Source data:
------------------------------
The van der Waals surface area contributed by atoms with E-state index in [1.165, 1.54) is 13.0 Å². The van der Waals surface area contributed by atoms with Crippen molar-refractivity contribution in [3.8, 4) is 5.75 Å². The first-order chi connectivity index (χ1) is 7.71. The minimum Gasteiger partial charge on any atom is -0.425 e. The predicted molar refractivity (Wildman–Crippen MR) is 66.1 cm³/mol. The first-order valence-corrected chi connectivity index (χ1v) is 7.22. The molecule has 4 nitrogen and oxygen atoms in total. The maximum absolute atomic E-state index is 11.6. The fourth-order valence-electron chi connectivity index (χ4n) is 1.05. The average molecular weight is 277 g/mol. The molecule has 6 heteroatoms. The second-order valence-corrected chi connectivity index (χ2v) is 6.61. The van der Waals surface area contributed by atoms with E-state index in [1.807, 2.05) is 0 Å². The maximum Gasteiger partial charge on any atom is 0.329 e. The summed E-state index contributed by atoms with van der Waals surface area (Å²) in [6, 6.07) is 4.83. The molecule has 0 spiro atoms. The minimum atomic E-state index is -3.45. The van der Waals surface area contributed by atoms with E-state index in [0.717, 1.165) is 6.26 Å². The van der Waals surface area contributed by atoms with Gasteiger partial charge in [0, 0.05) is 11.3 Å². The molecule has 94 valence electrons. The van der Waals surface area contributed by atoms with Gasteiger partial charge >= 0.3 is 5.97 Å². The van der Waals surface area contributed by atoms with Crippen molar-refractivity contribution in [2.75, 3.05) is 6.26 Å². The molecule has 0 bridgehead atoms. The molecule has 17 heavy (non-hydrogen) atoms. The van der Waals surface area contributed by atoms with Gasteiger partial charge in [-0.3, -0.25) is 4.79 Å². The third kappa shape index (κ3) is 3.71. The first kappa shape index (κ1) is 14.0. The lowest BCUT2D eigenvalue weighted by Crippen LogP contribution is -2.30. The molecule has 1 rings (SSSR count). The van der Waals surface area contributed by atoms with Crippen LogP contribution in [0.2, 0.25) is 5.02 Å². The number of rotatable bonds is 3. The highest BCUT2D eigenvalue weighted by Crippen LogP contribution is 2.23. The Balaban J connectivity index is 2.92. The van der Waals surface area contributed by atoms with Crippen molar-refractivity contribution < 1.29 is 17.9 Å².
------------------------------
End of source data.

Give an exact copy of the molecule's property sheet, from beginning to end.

The van der Waals surface area contributed by atoms with E-state index in [1.165, 1.54) is 13.0 Å². The van der Waals surface area contributed by atoms with Crippen molar-refractivity contribution in [3.8, 4) is 5.75 Å². The first-order chi connectivity index (χ1) is 7.71. The minimum Gasteiger partial charge on any atom is -0.425 e. The predicted molar refractivity (Wildman–Crippen MR) is 66.1 cm³/mol. The first-order valence-corrected chi connectivity index (χ1v) is 7.22. The molecule has 4 nitrogen and oxygen atoms in total. The maximum absolute atomic E-state index is 11.6. The fourth-order valence-electron chi connectivity index (χ4n) is 1.05. The average molecular weight is 277 g/mol. The molecule has 6 heteroatoms. The second-order valence-corrected chi connectivity index (χ2v) is 6.61. The van der Waals surface area contributed by atoms with E-state index in [1.807, 2.05) is 0 Å². The maximum Gasteiger partial charge on any atom is 0.329 e. The summed E-state index contributed by atoms with van der Waals surface area (Å²) in [6, 6.07) is 4.83. The molecule has 0 spiro atoms. The minimum atomic E-state index is -3.45. The van der Waals surface area contributed by atoms with E-state index in [0.717, 1.165) is 6.26 Å². The van der Waals surface area contributed by atoms with Gasteiger partial charge in [0, 0.05) is 11.3 Å². The molecule has 94 valence electrons. The van der Waals surface area contributed by atoms with Gasteiger partial charge >= 0.3 is 5.97 Å². The van der Waals surface area contributed by atoms with Crippen molar-refractivity contribution in [2.75, 3.05) is 6.26 Å². The molecule has 0 bridgehead atoms. The molecule has 17 heavy (non-hydrogen) atoms. The van der Waals surface area contributed by atoms with Gasteiger partial charge in [-0.3, -0.25) is 4.79 Å². The third kappa shape index (κ3) is 3.71. The first kappa shape index (κ1) is 14.0. The lowest BCUT2D eigenvalue weighted by Crippen LogP contribution is -2.30. The molecule has 1 rings (SSSR count). The van der Waals surface area contributed by atoms with Crippen LogP contribution in [0.2, 0.25) is 5.02 Å². The number of rotatable bonds is 3. The highest BCUT2D eigenvalue weighted by Crippen LogP contribution is 2.23. The Balaban J connectivity index is 2.92. The van der Waals surface area contributed by atoms with Crippen molar-refractivity contribution < 1.29 is 17.9 Å².